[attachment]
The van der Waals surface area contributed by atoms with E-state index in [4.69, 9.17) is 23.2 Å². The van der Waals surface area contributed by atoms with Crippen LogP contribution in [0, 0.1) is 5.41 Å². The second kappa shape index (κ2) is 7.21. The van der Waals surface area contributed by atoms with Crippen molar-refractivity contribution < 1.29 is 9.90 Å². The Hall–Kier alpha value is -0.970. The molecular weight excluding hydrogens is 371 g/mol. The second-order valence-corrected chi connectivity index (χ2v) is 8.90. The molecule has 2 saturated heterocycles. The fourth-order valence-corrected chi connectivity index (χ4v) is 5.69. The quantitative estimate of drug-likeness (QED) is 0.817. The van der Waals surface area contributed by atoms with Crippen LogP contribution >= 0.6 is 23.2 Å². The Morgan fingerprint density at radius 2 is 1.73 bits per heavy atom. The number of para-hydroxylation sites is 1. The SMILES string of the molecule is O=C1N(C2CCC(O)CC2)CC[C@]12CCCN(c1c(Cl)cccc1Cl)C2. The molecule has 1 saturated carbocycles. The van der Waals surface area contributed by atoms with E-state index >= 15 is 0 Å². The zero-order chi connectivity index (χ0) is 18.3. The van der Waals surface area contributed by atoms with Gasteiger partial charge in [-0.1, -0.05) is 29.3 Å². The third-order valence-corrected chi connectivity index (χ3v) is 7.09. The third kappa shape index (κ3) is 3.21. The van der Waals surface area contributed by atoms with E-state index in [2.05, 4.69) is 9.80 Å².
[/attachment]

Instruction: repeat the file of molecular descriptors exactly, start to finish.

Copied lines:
The van der Waals surface area contributed by atoms with E-state index in [4.69, 9.17) is 23.2 Å². The van der Waals surface area contributed by atoms with Crippen LogP contribution in [0, 0.1) is 5.41 Å². The second kappa shape index (κ2) is 7.21. The van der Waals surface area contributed by atoms with Crippen molar-refractivity contribution < 1.29 is 9.90 Å². The Hall–Kier alpha value is -0.970. The molecular weight excluding hydrogens is 371 g/mol. The second-order valence-corrected chi connectivity index (χ2v) is 8.90. The molecule has 2 saturated heterocycles. The fourth-order valence-corrected chi connectivity index (χ4v) is 5.69. The quantitative estimate of drug-likeness (QED) is 0.817. The van der Waals surface area contributed by atoms with Crippen LogP contribution >= 0.6 is 23.2 Å². The Morgan fingerprint density at radius 2 is 1.73 bits per heavy atom. The number of para-hydroxylation sites is 1. The SMILES string of the molecule is O=C1N(C2CCC(O)CC2)CC[C@]12CCCN(c1c(Cl)cccc1Cl)C2. The molecule has 1 saturated carbocycles. The van der Waals surface area contributed by atoms with E-state index >= 15 is 0 Å². The zero-order chi connectivity index (χ0) is 18.3. The van der Waals surface area contributed by atoms with Gasteiger partial charge in [-0.1, -0.05) is 29.3 Å². The third-order valence-corrected chi connectivity index (χ3v) is 7.09. The third kappa shape index (κ3) is 3.21. The van der Waals surface area contributed by atoms with E-state index in [2.05, 4.69) is 9.80 Å².